St Jude Medical (SJM) has finally released security updates for its cardiac implant devices, in a move which would seem to validate claims made by controversial IoT security firm MedSec which led to a bitter legal dispute last year.
The medical device maker is suing MedSec and short seller Muddy Waters for publishing what it claimed to be false information about bugs in its equipment which helped them make money off the stock market when shares in the firm inevitably fell on the news.
However, on Monday St Jude released several updates to its Merlin remote monitoring system that’s used with implantable pacemakers and defibrillator devices, a few days after its acquisition by Abbot completed.
In a statement, the firm made no reference to the ongoing lawsuit or the flaws found by MedSec:
“As technology evolves, St. Jude Medical made seven software updates in three years to the [email protected] transmitter alone, and it will immediately release its latest software update to [email protected], which will begin to be implemented today. The update includes additional validation and verification between the [email protected] device and Merlin.net. St. Jude Medical has collaborated with the FDA, DHS ICS-CERT and other regulators in implementing this update. The company also plans to implement additional updates in 2017.”
In fact, the FDA published its findings on the identified vulnerabilities on Monday to coincide with the announcement.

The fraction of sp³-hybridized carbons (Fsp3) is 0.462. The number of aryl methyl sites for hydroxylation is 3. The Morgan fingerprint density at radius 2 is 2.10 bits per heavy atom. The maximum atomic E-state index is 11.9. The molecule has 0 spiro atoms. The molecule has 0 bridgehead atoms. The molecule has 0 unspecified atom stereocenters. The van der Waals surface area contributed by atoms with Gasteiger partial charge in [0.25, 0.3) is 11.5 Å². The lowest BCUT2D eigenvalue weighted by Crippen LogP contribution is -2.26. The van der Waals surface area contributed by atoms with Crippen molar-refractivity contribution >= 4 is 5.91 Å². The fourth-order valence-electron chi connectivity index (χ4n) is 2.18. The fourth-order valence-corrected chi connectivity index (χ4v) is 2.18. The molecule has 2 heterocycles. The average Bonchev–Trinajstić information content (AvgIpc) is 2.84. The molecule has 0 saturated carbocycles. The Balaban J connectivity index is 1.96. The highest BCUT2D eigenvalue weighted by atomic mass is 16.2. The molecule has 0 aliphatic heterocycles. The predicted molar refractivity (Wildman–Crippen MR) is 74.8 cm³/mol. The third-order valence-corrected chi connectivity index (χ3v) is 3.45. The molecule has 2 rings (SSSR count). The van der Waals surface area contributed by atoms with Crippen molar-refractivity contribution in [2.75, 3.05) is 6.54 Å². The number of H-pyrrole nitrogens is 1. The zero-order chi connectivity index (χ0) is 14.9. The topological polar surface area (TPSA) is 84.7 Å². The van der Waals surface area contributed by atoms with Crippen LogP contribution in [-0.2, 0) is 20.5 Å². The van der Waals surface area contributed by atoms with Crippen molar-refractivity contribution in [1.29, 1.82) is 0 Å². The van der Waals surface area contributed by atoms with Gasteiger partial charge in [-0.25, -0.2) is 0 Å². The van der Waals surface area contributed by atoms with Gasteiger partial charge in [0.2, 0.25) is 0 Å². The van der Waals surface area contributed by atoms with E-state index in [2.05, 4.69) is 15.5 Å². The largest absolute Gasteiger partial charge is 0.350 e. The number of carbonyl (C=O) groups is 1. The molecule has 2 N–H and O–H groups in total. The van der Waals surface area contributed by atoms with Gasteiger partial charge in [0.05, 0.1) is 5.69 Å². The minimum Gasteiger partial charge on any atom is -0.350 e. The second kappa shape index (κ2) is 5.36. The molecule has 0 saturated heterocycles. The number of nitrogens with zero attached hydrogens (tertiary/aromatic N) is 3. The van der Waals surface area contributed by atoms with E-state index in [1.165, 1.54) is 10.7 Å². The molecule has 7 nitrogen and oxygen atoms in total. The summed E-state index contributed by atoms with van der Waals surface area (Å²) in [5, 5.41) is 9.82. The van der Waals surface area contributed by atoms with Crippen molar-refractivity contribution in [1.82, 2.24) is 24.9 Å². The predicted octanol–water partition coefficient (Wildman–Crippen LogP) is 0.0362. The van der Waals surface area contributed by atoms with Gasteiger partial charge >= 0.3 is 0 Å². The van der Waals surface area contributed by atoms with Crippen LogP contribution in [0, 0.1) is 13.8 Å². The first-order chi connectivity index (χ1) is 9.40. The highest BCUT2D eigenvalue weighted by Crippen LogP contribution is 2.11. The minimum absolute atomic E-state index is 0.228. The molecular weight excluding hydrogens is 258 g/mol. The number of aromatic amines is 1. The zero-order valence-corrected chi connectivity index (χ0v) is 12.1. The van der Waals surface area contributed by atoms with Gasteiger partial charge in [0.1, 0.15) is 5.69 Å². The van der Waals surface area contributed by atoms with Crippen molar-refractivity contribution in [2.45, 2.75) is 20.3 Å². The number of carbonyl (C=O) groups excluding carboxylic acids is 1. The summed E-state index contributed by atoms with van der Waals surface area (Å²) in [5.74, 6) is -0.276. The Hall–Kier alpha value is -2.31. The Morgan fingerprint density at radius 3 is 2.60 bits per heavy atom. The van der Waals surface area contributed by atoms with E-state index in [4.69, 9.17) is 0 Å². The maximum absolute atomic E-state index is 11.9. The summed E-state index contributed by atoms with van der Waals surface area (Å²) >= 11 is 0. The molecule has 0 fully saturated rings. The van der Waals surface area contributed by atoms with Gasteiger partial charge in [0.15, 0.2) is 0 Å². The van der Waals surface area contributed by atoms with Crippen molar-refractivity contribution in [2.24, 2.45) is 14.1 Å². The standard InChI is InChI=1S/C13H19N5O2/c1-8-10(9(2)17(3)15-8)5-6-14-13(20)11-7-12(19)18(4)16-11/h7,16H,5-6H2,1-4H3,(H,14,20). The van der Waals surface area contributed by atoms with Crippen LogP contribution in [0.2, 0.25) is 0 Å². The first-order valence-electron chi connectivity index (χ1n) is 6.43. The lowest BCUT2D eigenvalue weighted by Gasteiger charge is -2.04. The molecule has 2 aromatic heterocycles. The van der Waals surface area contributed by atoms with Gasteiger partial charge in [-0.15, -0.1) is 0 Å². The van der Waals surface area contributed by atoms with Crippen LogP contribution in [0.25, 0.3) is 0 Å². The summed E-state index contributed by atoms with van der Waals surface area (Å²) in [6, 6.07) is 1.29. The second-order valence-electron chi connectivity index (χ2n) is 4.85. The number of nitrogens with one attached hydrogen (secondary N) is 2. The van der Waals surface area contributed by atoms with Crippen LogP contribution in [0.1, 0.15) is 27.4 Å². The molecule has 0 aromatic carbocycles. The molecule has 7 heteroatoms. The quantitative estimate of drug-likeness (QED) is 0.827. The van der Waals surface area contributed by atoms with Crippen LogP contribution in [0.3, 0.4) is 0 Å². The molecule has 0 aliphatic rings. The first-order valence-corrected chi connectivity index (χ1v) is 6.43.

The bugs in question could allow remote hackers to remotely deplete the battery on implanted cardiac devices or even administer shocks to the wearer.
The move by St Jude is significant in that it dismissed the findings of MedSec’s report as scaremongering when it was released last August.
"We continue to feel this lawsuit is the best course of action to make sure those looking to profit by trying to frighten patients and caregivers are held accountable for their actions,” it said in a statement a couple of months later after Muddy Waters brought in more third party experts to substantiate the claims.
Unsurprisingly, the short seller has reacted angrily to the news, issuing the following statement:
“After vehemently denying its devices suffer security vulnerabilities and then suing us, St. Jude issued a statement today that effectively vindicates the research published by MedSec and Muddy Waters. This long-overdue acknowledgement, just days after completion of St. Jude’s sale to Abbott Laboratories, reaffirms our belief that the company puts profits over patients. It also reaffirms our belief that had we not gone public, St. Jude would not have remediated the vulnerabilities. Regardless, the announced fixes do not appear to address many of the larger problems, including the existence of a universal code that could allow hackers to control the implants.”
Cryptographic expert Matthew Green agreed that the fixes do not solve the underlying problem: that the vulnerabilities that exist in the implantable devices can only be fixed by updating the firmware.
In a series of tweets he explained the situation as it stands.
“So far as I can see from the FDA and SJM announcements, nobody has yet proposed a plan to update implantable device firmware! I don't even know what that would entail. Maybe bringing patients into doctor's offices. A logistical frigging nightmare,” Green claimed.
“There are 1000s of Merlin at Home boxes in patients’ homes … Compromising one box at a time is very time consuming and unlikely. But what if you could push harmful code to all of them at once. That scenario is nightmare fuel. It should be keeping SJM and the FDA up at night until they can rule it out.”